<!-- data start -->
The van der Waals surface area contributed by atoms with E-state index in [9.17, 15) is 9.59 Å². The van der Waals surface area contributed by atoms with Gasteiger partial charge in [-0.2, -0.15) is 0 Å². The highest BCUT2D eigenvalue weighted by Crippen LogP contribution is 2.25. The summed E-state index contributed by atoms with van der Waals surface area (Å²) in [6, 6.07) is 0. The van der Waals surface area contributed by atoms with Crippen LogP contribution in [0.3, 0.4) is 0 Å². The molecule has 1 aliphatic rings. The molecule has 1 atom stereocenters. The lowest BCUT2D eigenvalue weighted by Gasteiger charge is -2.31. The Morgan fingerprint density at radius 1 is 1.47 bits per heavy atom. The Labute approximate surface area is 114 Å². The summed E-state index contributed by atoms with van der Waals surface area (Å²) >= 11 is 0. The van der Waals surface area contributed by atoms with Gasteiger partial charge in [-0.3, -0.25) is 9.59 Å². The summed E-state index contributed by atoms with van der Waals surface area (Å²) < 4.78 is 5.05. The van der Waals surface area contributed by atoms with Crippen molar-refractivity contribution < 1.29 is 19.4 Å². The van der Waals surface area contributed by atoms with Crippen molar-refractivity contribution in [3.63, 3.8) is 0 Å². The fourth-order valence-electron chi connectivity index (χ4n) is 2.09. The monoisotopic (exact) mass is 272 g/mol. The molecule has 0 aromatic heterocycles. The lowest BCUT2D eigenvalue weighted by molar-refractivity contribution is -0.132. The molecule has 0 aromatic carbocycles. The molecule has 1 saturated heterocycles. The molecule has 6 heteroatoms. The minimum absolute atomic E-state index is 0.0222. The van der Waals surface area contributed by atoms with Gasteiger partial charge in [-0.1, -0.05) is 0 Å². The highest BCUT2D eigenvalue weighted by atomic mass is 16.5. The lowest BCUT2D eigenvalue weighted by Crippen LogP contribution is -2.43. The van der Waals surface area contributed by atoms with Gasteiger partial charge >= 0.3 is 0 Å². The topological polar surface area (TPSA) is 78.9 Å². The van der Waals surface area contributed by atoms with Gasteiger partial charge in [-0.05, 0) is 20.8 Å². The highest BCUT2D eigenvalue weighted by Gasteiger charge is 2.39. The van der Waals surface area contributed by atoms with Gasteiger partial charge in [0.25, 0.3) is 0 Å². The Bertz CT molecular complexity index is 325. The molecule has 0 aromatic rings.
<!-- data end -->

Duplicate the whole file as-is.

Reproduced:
The van der Waals surface area contributed by atoms with E-state index in [9.17, 15) is 9.59 Å². The van der Waals surface area contributed by atoms with Gasteiger partial charge in [-0.2, -0.15) is 0 Å². The highest BCUT2D eigenvalue weighted by Crippen LogP contribution is 2.25. The summed E-state index contributed by atoms with van der Waals surface area (Å²) in [6, 6.07) is 0. The van der Waals surface area contributed by atoms with Crippen LogP contribution in [0.3, 0.4) is 0 Å². The molecule has 1 aliphatic rings. The molecule has 1 atom stereocenters. The lowest BCUT2D eigenvalue weighted by Gasteiger charge is -2.31. The Morgan fingerprint density at radius 1 is 1.47 bits per heavy atom. The Labute approximate surface area is 114 Å². The summed E-state index contributed by atoms with van der Waals surface area (Å²) >= 11 is 0. The van der Waals surface area contributed by atoms with Gasteiger partial charge in [-0.3, -0.25) is 9.59 Å². The summed E-state index contributed by atoms with van der Waals surface area (Å²) < 4.78 is 5.05. The van der Waals surface area contributed by atoms with Crippen molar-refractivity contribution < 1.29 is 19.4 Å². The van der Waals surface area contributed by atoms with Crippen molar-refractivity contribution in [3.63, 3.8) is 0 Å². The fourth-order valence-electron chi connectivity index (χ4n) is 2.09. The monoisotopic (exact) mass is 272 g/mol. The molecule has 0 aromatic heterocycles. The lowest BCUT2D eigenvalue weighted by molar-refractivity contribution is -0.132. The molecule has 0 aromatic carbocycles. The molecule has 1 saturated heterocycles. The molecule has 6 heteroatoms. The minimum absolute atomic E-state index is 0.0222. The van der Waals surface area contributed by atoms with Gasteiger partial charge in [-0.1, -0.05) is 0 Å². The highest BCUT2D eigenvalue weighted by atomic mass is 16.5. The lowest BCUT2D eigenvalue weighted by Crippen LogP contribution is -2.43. The van der Waals surface area contributed by atoms with Gasteiger partial charge >= 0.3 is 0 Å². The topological polar surface area (TPSA) is 78.9 Å². The van der Waals surface area contributed by atoms with Gasteiger partial charge in [-0.05, 0) is 20.8 Å². The highest BCUT2D eigenvalue weighted by Gasteiger charge is 2.39. The van der Waals surface area contributed by atoms with Gasteiger partial charge in [0.25, 0.3) is 0 Å². The Bertz CT molecular complexity index is 325. The molecule has 0 aromatic rings.